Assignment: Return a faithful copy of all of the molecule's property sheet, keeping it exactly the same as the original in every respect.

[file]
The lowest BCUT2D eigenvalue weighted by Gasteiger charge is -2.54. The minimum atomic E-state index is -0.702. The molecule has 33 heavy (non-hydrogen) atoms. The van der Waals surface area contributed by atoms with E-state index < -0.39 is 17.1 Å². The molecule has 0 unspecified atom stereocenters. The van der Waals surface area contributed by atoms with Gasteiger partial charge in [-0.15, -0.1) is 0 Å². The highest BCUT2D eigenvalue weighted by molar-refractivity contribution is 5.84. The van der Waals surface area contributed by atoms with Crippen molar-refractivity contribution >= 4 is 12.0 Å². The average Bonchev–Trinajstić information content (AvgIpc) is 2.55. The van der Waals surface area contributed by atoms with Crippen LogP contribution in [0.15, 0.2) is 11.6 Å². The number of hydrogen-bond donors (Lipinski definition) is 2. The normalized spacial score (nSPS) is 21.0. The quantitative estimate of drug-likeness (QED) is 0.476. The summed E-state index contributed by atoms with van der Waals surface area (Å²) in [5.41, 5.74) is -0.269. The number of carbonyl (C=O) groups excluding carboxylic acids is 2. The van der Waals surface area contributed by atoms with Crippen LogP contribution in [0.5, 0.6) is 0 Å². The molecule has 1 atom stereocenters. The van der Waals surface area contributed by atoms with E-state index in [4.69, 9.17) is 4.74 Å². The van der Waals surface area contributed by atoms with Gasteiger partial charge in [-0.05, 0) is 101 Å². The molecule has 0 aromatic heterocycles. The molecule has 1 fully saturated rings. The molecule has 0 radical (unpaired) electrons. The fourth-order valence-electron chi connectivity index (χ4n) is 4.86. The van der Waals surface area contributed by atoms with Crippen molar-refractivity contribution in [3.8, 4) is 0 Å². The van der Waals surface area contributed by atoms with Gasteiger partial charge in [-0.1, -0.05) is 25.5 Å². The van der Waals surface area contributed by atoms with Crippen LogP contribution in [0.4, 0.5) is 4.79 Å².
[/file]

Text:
The lowest BCUT2D eigenvalue weighted by Gasteiger charge is -2.54. The minimum atomic E-state index is -0.702. The molecule has 33 heavy (non-hydrogen) atoms. The van der Waals surface area contributed by atoms with E-state index < -0.39 is 17.1 Å². The molecule has 0 unspecified atom stereocenters. The van der Waals surface area contributed by atoms with Gasteiger partial charge in [-0.15, -0.1) is 0 Å². The highest BCUT2D eigenvalue weighted by molar-refractivity contribution is 5.84. The van der Waals surface area contributed by atoms with Crippen molar-refractivity contribution >= 4 is 12.0 Å². The average Bonchev–Trinajstić information content (AvgIpc) is 2.55. The van der Waals surface area contributed by atoms with Crippen LogP contribution in [0.15, 0.2) is 11.6 Å². The number of hydrogen-bond donors (Lipinski definition) is 2. The normalized spacial score (nSPS) is 21.0. The quantitative estimate of drug-likeness (QED) is 0.476. The summed E-state index contributed by atoms with van der Waals surface area (Å²) in [5.41, 5.74) is -0.269. The number of carbonyl (C=O) groups excluding carboxylic acids is 2. The van der Waals surface area contributed by atoms with Crippen LogP contribution in [0.5, 0.6) is 0 Å². The molecule has 1 atom stereocenters. The van der Waals surface area contributed by atoms with E-state index in [4.69, 9.17) is 4.74 Å². The van der Waals surface area contributed by atoms with Gasteiger partial charge in [-0.05, 0) is 101 Å². The molecule has 0 aromatic heterocycles. The molecule has 1 fully saturated rings. The molecule has 0 radical (unpaired) electrons. The fourth-order valence-electron chi connectivity index (χ4n) is 4.86. The van der Waals surface area contributed by atoms with Crippen molar-refractivity contribution in [3.8, 4) is 0 Å². The van der Waals surface area contributed by atoms with Gasteiger partial charge in [-0.1, -0.05) is 25.5 Å². The van der Waals surface area contributed by atoms with Crippen LogP contribution in [0.4, 0.5) is 4.79 Å².